Definition of fealty
1a : the fidelity of a vassal or feudal tenant to his lordb : the obligation of such fidelity <The vassal vowed fealty to the king.>
2 : intense fidelity <the fealty of country music fans to their favorite stars — Nicholas Dawidoff>
Examples of fealty in a sentence
He swore fealty to the king.
<as much as I wanted to back my friend up, my fealty to the truth was greater, and I could not lie for him>
Did You Know?
In The Use of Law, published posthumously in 1629, Francis Bacon wrote, "Fealty is to take an oath upon a book, that he will be a faithful Tenant to the King." That's a pretty accurate summary of the early meaning of fealty. Early forms of the term were used in Middle English around 1300, when they specifically designated the loyalty of a vassal to a lord. Eventually, the meaning of the word broadened. Fealty can be paid to a country, a principle, or a leader of any kind—though the synonyms fidelity and loyalty are more commonly used. Fealty comes from the Anglo-French word feelté, or fealté, which comes from the Latin fidelitas, meaning "fidelity." These words are ultimately derived from fides, the Latin word for "faith."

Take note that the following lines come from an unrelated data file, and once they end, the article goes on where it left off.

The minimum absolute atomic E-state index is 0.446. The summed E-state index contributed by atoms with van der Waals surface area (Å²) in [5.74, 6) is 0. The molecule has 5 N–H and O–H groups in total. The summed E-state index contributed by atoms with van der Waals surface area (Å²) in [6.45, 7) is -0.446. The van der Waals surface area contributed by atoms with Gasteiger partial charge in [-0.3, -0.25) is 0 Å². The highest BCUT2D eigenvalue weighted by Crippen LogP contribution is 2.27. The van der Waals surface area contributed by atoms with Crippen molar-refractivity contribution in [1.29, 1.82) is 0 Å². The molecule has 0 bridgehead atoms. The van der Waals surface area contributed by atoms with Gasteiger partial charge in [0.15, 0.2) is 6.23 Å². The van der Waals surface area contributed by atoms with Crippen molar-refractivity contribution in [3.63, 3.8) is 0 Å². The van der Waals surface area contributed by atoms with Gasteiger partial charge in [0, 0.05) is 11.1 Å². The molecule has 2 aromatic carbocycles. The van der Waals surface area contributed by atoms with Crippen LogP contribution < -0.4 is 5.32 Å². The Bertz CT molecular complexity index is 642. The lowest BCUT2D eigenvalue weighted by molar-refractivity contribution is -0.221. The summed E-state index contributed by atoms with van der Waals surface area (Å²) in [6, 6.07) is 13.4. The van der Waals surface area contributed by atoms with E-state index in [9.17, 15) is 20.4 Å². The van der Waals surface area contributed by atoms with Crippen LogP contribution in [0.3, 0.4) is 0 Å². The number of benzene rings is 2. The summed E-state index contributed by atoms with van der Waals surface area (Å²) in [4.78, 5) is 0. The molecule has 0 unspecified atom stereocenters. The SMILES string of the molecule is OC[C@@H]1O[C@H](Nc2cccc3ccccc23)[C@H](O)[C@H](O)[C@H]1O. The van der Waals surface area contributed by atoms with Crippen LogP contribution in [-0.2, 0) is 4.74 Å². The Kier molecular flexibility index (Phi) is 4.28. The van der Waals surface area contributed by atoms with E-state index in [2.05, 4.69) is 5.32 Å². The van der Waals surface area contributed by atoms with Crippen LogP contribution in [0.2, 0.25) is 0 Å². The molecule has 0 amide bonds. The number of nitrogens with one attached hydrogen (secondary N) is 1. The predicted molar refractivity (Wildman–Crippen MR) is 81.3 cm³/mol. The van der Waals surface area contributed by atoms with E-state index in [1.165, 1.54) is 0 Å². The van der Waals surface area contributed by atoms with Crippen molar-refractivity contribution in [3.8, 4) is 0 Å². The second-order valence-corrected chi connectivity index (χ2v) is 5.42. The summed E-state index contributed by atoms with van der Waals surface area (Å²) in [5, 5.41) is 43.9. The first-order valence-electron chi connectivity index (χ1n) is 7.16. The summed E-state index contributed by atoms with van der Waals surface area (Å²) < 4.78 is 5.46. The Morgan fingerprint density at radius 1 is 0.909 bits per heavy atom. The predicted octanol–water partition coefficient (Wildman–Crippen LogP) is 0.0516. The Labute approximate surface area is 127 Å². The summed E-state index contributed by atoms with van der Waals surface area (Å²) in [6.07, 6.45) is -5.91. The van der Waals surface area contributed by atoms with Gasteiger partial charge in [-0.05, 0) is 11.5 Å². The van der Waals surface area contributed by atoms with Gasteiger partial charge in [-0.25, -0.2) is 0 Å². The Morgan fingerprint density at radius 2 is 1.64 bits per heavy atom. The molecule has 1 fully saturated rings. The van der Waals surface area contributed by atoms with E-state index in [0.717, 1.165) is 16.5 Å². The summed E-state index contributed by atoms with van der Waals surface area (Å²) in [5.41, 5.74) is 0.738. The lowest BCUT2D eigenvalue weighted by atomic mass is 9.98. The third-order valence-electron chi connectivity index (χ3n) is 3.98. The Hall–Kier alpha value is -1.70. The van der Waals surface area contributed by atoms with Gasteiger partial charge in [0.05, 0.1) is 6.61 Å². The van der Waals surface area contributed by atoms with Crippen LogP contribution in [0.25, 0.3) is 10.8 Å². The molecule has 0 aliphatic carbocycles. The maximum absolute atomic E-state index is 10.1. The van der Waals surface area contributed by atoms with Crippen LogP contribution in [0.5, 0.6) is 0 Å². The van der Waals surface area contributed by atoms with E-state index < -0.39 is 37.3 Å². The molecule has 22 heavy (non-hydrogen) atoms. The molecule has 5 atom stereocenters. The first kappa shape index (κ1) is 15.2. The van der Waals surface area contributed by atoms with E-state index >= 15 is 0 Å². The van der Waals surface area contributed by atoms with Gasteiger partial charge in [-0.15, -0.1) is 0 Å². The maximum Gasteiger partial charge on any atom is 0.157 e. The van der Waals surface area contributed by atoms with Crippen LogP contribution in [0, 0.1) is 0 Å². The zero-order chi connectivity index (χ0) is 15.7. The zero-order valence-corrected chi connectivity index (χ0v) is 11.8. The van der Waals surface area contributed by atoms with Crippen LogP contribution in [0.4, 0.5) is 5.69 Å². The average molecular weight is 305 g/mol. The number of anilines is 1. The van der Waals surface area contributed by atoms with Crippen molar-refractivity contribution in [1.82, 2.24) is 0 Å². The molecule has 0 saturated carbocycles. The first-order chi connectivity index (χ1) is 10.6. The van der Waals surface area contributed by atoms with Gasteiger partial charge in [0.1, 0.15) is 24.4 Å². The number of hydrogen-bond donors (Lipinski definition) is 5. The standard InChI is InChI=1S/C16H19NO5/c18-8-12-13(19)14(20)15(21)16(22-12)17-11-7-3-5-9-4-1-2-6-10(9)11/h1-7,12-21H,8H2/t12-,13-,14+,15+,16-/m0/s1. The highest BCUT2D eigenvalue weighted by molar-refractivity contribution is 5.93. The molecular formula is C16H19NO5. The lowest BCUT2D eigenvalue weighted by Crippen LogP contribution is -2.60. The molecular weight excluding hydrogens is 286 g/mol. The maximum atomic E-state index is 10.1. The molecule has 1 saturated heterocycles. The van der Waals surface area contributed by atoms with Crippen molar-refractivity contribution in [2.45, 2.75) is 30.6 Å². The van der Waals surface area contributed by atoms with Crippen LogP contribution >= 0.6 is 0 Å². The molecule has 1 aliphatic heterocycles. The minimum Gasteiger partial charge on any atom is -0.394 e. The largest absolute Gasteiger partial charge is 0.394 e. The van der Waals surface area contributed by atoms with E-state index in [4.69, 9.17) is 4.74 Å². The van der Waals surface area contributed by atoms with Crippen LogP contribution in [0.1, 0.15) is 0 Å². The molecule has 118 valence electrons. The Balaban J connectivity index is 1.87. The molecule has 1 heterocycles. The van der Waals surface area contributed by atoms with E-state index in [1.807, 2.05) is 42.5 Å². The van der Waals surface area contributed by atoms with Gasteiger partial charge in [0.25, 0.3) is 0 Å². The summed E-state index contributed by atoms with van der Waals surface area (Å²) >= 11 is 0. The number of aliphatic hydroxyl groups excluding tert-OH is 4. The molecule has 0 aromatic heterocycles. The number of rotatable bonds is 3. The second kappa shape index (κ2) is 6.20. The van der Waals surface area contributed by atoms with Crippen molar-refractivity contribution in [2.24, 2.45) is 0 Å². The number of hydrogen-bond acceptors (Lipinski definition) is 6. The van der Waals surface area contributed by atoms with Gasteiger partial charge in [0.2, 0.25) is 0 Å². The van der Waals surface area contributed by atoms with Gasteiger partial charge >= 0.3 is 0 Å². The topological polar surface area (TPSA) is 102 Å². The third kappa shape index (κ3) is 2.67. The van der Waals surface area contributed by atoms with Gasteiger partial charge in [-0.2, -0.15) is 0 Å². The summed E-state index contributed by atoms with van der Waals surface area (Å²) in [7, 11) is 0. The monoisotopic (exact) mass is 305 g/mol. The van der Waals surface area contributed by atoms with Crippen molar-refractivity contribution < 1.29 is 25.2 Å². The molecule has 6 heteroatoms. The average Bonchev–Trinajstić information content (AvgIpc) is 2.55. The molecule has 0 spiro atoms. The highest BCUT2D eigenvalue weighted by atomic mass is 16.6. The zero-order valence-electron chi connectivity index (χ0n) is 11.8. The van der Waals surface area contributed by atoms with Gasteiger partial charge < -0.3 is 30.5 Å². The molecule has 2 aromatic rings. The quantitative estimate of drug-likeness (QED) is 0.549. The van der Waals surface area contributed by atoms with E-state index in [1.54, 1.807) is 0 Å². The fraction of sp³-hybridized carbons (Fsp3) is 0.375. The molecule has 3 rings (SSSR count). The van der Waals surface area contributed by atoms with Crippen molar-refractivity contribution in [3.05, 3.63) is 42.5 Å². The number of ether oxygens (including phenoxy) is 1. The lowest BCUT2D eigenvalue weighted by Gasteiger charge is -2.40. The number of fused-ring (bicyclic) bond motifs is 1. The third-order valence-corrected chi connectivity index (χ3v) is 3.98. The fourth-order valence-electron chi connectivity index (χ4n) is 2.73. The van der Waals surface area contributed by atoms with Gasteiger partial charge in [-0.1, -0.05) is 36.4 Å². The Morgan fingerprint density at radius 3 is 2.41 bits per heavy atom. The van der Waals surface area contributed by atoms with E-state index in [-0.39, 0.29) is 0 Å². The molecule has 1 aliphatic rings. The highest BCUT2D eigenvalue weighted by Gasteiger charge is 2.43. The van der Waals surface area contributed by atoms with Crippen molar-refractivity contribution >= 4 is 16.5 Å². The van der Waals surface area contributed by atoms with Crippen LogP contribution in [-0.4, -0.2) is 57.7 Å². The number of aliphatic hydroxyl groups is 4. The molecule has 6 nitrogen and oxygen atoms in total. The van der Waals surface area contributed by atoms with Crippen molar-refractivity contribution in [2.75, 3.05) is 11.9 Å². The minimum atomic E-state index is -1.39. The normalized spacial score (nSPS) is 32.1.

Origin and Etymology of fealty
Middle English feute, fealtye, from Anglo-French feelté, fealté, from Latin fidelitat-, fidelitas — more at fidelity
First Known Use: 14th century
Synonym Discussion of fealty
FEALTY Defined for English Language Learners
Definition of fealty for English Language Learners
: loyalty to a person, group, etc.
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